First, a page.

Marc Pritchard, Chief Brand Officer for P&G, just called out the online advertising and digital production industry. Hard.
In a speech at the 2017 IAB Annual Leadership Meeting, Pritchard didn’t pull any punches as he called for accountability and a return to craft in the digital advertising landscape. The fate of brands and the advertising industry depends on a departure from “crap” advertising – think disruptive pop-ups or poorly designed HTML5 banner ads – that are clogging consumers’ screens and driving the widespread adoption of ad blockers.
Advertisers are “wasting too much time and money on a media supply chain with poor standards adoption, too many players grading their own homework, too many hidden touches and too many holes to allow criminals to rip us off,” said Pritchard.
The rebirth of digital production
Industry veterans are already calling Pritchard’s speech a game-changer, and with good reason. The advent of the internet opened a whole new world of amazing advertising possibilities. Digital creative agencies could create transformative advertising experiences for consumers on an unprecedented level thanks to HTML5 ads, HTML5 banner ads, interactive websites, game ads and 360 ads.
But, with the innovations came a dark side. Brands are dumping millions of dollars into a murky system populated by ad fraud, a lack of transparency, disruptive experiences, spotty compliance and more. And after years of giving digital media a “pass,” consumers and advertisers are starting to fight back.
And scary as it may seem to digital media teams, that’s exactly what the online advertising world needs.
P&G’s formula to build a transparent media supply chain
Pritchard suggested a 5-part formula to reform the system he called ”murky at best and fraudulent at worst”:
- Adopt one MRC validated viewability standard
- Require accredited third-party measurement verification
- Transparent agency contracts
- TAG certified ad fraud prevention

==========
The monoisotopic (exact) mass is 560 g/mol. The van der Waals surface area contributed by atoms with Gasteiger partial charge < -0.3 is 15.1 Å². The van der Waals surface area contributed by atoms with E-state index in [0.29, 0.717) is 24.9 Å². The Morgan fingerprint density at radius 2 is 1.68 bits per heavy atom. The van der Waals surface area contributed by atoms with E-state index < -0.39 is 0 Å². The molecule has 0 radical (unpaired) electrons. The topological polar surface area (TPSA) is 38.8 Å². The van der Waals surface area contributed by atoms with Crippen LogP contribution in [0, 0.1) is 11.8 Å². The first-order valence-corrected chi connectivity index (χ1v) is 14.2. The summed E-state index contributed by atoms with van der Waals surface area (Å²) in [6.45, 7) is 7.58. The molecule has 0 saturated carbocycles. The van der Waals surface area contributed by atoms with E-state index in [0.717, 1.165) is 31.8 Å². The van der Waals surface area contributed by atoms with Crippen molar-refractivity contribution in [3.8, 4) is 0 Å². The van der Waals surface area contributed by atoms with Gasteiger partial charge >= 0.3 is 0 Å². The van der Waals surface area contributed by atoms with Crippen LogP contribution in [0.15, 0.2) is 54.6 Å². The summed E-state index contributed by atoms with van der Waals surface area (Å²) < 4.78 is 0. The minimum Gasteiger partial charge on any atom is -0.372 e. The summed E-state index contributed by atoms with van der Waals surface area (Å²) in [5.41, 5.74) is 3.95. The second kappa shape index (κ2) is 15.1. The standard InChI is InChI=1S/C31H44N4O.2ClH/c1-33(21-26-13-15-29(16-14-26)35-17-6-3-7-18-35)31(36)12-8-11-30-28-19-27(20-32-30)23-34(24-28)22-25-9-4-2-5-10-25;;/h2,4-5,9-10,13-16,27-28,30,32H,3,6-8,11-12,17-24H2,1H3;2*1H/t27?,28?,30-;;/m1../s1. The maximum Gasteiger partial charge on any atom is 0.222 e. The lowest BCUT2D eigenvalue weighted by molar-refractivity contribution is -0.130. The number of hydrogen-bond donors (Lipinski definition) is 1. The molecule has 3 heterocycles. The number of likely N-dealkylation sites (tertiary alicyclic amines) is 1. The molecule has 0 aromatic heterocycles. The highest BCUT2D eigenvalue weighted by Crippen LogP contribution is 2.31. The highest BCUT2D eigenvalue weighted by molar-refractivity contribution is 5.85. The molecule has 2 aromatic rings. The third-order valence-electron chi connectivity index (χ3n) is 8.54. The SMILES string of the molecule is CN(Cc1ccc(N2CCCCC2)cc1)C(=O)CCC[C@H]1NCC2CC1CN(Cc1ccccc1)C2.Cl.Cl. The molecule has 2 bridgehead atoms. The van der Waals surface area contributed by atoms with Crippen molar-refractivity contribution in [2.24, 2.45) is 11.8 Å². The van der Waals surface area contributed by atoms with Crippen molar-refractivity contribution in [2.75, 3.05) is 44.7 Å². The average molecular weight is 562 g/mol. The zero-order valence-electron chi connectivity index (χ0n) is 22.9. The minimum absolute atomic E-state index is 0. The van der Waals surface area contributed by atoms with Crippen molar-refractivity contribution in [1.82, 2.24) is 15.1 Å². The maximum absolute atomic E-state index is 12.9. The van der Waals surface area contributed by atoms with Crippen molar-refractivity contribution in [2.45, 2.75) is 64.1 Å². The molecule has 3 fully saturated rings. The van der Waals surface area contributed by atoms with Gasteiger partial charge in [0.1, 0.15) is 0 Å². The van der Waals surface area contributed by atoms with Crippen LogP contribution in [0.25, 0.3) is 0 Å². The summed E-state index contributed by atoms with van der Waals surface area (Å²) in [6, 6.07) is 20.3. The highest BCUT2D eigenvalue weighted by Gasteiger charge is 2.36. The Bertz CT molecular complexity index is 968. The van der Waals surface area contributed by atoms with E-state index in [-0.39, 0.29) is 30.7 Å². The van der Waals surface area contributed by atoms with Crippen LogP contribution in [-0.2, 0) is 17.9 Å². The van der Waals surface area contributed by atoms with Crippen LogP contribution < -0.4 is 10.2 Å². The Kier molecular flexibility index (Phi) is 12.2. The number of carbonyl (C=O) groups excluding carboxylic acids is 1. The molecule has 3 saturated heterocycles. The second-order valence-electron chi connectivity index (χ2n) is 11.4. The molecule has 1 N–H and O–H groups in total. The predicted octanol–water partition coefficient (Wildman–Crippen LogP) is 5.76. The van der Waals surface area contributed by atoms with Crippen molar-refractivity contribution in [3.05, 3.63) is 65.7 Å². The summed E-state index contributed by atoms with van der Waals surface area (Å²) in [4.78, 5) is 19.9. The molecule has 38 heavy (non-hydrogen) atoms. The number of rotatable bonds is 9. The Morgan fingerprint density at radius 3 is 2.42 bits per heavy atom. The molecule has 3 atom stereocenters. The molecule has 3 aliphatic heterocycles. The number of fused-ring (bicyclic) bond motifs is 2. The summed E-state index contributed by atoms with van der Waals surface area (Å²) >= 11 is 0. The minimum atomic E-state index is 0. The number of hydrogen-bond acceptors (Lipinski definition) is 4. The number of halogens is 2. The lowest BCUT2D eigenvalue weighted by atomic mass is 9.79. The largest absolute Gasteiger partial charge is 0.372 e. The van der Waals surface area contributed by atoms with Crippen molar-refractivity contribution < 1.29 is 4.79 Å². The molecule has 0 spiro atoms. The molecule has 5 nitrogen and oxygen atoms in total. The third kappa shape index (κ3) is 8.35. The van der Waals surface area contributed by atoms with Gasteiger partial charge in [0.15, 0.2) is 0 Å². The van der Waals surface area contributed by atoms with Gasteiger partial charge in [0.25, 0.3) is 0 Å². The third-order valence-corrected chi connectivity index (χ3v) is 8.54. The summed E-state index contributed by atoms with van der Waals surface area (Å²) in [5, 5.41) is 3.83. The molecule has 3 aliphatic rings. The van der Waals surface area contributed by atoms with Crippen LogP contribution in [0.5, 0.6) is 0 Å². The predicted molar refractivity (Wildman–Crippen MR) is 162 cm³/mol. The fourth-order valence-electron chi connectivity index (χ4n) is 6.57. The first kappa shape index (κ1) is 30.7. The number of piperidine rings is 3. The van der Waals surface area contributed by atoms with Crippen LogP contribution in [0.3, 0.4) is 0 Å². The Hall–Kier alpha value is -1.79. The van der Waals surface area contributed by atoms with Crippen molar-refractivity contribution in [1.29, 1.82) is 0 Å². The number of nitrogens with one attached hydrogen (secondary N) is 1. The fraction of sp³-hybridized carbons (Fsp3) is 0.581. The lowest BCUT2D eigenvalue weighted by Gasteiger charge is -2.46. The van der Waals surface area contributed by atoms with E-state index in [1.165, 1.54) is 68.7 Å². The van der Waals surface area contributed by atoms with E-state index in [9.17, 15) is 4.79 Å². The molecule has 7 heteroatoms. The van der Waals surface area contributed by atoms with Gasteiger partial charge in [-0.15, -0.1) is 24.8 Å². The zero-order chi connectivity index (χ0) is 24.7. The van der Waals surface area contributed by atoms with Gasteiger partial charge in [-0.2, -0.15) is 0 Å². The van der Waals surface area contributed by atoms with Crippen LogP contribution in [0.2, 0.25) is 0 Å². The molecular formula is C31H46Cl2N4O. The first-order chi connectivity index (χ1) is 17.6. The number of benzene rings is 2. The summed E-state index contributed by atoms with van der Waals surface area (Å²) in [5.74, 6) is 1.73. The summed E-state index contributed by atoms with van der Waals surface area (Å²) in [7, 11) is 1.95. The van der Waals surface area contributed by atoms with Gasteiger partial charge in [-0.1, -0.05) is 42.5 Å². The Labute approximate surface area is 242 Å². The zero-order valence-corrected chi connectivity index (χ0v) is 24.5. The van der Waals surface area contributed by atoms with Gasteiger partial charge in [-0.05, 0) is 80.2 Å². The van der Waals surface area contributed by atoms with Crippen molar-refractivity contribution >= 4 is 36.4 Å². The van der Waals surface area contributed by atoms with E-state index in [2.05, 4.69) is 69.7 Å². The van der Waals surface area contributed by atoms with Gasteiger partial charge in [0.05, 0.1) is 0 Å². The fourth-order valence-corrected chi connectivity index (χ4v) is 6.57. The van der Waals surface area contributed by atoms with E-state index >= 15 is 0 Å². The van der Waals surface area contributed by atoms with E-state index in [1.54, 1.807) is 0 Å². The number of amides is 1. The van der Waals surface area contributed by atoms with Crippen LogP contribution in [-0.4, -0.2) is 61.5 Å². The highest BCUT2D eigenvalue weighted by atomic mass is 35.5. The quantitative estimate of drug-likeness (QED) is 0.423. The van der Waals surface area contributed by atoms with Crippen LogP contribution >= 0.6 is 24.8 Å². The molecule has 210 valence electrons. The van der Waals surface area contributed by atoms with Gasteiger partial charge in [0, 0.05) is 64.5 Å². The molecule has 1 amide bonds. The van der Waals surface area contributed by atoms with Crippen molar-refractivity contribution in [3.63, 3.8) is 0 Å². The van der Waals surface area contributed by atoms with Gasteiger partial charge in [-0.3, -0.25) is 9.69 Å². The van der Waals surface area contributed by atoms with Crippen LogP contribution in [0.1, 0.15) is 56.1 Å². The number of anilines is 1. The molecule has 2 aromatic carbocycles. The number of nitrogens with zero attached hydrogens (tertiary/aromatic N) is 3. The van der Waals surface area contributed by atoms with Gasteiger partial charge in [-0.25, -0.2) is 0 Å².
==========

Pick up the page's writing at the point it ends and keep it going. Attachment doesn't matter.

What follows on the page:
- Reward compliance with budget
The formula will drive industry growth, elevate the craft of creative production in online advertising and provide consumers with better advertising experiences – like quality rich media ads, interactive ads, non-disruptive experiences – hopefully heading off the rising trend of ad-blocker adoption.
What took so long?
Consumers have been voting with their attention for the past few years, voicing frustrations with disruptive ad experiences and installing ad-blockers for uninterrupted browsing experiences.
So, why did it take so long for brands to start fighting back against a subpar digital advertising system? According to Pritchard, bringing accountability to the media supply chain and digital production is:
- Time-consuming. Brands must take responsibility for their part in the current situation and develop actionable strategies to drive change.
- Expensive. Changing the status-quo requires complex technological overhauls of digital production systems, both for brands and the vendors that serve them.
- Unsexy. Like unclogging the toilet, overhauling a broken system is one of those important tasks that’s necessary for movement, but rarely glamorous. And results are slow to show.
What does this mean for agencies, publishers and AdTech platforms?
At first glance, P&G’s stance (one which many brands are sure to follow in quick succession) signals the end of a (relatively) accountability-free era for agencies, publishers and AdTech platforms. But, change has been in the air for a while. Brands like Pepsi have experimented with moving their social media teams in-house. Others are shaking up their agency partnerships by cutting out the middleman and going directly to digital production agencies for HTML5 banner ads, rich media ad campaigns and more.
This isn’t the end of agency work though. It’s the chance for a new beginning. Pritchard pointed out a revelatory moment, when asking an agency partner why media funds were being used to make money on the float. The response: one, it was allowed in the contract. And two, P&G’s fee didn’t cover the expenses for the services they were retaining.
As Pritchard said to laughter, his response was, “Oh.”
Client education to drive industry reform
When clients start agitating for and requiring certain standards, it enables their vendors to educate them on how those new requirements impact fee structures and to bill accordingly.
Agencies, publishers and AdTech platforms that provide vetted, high-quality creative and digital production services – a single viewability standard, accredited 3rd party measurement verifications, transparent contracts and certified ad fraud prevention – can charge accordingly.
Will some providers still engage in race-to-the-bottom price wars? Sure. But, quality and results will win the day, especially as advertisers realize the true cost of “cheap” services.
Brands pour millions of dollars into advertising. They want to know where that money goes and the ROI. The more providers adopt and adhere to industry standards that encourage transparency, compliance and quality advertising, the more that will become the norm, stabilizing pricing structures in the process.
All we can say is, it’s about time.
Over to you. What do you think P&G’s stance will mean for the world of digital advertising?